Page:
COTA has worked for many years with many different groups and while we have had many frustrations, we’ve also seen many positive outcomes. Since the inception of mountain biking in the early 1980’s, mountain bikers have had to prove over and over again our willingness to work within the system and to continually demonstrate a commitment to trail access and stewardship. We often sit down with groups that have historically not been our allies, but often times we find that our goals are indeed similar.
The Badlands Wilderness is a great example of how we stayed engaged with other user groups and land managers to achieve a measure of success with regards to trails. Local wilderness advocacy groups were engaged in a campaign to protect a large parcel of BLM land known as the Badlands. In the course of enlisting support, they met with COTA leaders and quickly realized that there was one trail that mountain bikers were passionate about riding – a trail that we definitely did not want to lose. A minor boundary adjustment was agreed upon, the Wilderness bill moved through, with COTA’s support, and we remained able to ride on our trails.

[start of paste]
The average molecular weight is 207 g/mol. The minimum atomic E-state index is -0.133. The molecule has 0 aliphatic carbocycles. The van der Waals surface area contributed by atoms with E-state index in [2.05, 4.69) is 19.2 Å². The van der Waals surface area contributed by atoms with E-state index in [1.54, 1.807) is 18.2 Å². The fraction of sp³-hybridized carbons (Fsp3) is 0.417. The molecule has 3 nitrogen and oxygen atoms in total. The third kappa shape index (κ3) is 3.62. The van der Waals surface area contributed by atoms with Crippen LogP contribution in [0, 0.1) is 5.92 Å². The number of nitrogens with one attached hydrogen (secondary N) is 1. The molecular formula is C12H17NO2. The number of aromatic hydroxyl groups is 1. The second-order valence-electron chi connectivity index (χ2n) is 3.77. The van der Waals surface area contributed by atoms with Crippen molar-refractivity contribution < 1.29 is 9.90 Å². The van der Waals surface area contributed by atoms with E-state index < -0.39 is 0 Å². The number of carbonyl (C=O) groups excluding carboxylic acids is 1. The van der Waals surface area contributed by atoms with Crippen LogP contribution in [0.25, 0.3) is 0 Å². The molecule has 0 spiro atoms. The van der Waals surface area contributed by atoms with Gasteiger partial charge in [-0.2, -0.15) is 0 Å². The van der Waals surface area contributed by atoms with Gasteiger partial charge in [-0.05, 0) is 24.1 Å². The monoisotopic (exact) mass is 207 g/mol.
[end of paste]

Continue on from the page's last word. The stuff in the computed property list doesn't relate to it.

Other efforts are not so easy, such as the Lewis & Clark Wilderness Act that effectively closed 120 miles of mountain bike trails in the Mt. Hood area. Although this region is not in Central Oregon, COTA participated in advocating for continued access for mountain bikers. We learned some lessons there and will have a more coordinated approach next time this issue arises.
We think it is important to remain engaged and collaborative in our advocacy work and we have found that the future of land protection in the name of recreation, there is often times more in common between environmental groups, mountain bikers and other trail users.